Monday, June 18, 2007

HAWSCT: Hawaii Recreational Use Statute liability exception broadened.

In Thompson v. Kyo-Ya Company, Ltd., 112 Haw. 472 (2006), the supreme court broadened protection for landowners under Hawaii’s Recreational Use Statute (“HRUS”).

In the instant case, Thompson was injured on a pedestrian path on the Sheraton Maui’s hotel property. The injury occurred while walking with her customers after a dive in the beach fronting the hotel. Thompson challenged the circuit court’s grant of summary judgment in favor of Kyo-Ya inasmuch as the circuit court concluded that Thompson was a recreational user and thus liability for her injuries could not attach to Kyo-Ya under the HRUS. Thompson’s argument was that she was not a recreational user but was using the path in conjunction with her business purpose as a dive instructor.

Under HRS § 520-4 (Supp. 1997), a landowner is protected from liability claims by recreational users of its property as follows:

Liability of owner limited. (a) Except as specifically recognized by or provided in section 520-6, an owner of land who either directly or indirectly invites or permits without charge any person to use the property for recreational purposes does not:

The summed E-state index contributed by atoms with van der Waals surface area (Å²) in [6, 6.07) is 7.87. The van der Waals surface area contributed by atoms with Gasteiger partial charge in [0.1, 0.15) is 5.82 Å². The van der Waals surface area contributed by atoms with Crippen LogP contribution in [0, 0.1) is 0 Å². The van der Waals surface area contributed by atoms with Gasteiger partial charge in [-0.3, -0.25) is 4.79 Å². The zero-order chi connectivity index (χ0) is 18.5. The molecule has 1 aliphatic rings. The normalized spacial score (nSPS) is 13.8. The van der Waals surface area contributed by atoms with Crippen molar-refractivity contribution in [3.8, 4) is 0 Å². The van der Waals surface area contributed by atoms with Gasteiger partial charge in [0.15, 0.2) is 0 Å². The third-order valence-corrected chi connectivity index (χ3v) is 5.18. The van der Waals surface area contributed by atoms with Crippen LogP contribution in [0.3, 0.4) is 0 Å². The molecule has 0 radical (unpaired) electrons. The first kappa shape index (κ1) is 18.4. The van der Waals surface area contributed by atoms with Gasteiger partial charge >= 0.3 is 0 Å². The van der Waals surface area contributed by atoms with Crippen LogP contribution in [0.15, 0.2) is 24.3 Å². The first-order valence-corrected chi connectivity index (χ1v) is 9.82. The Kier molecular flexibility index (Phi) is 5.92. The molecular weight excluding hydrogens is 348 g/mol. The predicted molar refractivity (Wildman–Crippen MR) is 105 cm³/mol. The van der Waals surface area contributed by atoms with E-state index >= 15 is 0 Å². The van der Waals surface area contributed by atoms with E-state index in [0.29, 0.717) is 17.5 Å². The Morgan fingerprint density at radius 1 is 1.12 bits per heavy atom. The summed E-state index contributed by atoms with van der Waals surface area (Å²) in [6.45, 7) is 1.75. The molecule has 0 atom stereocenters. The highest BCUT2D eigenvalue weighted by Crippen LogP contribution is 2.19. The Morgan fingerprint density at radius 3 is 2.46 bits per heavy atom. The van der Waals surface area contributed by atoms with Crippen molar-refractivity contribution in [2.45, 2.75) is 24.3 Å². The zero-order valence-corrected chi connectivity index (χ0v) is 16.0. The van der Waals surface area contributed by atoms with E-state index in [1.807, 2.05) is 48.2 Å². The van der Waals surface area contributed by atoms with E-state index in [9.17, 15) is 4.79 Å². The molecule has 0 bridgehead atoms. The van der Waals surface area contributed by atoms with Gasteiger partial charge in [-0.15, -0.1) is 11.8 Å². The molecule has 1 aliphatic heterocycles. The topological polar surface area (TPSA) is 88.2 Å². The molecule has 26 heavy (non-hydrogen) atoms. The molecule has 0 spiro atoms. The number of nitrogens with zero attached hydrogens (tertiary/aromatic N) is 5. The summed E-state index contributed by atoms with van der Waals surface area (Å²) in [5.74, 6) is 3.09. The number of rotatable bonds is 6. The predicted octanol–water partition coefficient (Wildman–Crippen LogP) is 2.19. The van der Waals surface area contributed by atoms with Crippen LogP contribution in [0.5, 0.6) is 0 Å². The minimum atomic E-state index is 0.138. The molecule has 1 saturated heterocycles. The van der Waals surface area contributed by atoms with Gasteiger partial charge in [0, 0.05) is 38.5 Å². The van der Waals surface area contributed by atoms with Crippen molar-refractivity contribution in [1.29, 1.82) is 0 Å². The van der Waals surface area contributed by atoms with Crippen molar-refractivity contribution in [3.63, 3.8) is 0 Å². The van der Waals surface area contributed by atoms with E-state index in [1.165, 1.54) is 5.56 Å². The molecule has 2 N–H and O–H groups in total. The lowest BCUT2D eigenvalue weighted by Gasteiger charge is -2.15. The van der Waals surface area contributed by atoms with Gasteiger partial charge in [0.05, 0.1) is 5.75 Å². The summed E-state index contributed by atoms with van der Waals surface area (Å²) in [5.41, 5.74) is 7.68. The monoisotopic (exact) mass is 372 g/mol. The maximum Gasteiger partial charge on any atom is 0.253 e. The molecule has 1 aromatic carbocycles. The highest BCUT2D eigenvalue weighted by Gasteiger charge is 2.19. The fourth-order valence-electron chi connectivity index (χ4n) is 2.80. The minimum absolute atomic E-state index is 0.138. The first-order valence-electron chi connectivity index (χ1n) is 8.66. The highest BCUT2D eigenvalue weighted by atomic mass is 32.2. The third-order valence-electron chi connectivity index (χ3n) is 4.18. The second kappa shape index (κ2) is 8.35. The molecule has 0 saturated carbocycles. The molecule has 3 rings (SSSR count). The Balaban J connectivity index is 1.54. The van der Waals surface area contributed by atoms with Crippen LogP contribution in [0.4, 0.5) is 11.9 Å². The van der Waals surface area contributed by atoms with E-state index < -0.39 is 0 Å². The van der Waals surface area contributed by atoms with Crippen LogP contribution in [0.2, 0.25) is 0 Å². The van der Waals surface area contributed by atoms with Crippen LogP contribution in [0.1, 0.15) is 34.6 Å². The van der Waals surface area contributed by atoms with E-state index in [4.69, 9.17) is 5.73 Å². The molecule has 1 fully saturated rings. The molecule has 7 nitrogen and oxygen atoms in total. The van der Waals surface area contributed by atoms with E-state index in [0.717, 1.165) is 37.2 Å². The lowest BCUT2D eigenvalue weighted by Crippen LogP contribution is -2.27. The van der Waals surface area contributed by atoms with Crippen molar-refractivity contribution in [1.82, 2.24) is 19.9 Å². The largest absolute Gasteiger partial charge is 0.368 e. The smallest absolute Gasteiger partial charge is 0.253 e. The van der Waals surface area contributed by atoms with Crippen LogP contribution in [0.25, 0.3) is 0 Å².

(1) Extend any assurance that the premises are safe for any purpose;

(2) Confer upon the person the legal status of an invitee or licensee to whom a duty of care is owed;

(3) Assume responsibility for, or incur liability for, any injury to person or property caused by an act of omission or commission of such persons; and

(4) Assume responsibility for, or incur liability for, any injury to person or persons who enter the premises in response to an injured recreational user.

(b) An owner of land who is required or compelled to provide access or parking for such access through or across the owner's property because of state or county land use, zoning, or planning law, ordinance, rule, ruling, or order, to reach property used for recreation purposes, or as part of a habitat conservation plan, or safe harbor agreement, shall be afforded the same protection as to such access, including parking for such access, as an owner of land who invites or permits any person to use that owner's property for recreational purposes under subsection (a).

Based on the underlying polices of the HRUS and a reading of the statute, the court upheld the circuit court’s ruling and held

that the circuit court correctly concluded that Thompson's status on the Sheraton's property fell as a matter of law within the ambit of HRS ch. 520 as a recreational user, inasmuch as she was engaged in "an activity in pursuit of the use of the property for recreational purposes" and, therefore, that the Sheraton was immunized from her negligence claims under the HRUS.

This ruling is welcome news to landowners who are generally required to provide public access to certain natural resources during the land entitlement process.

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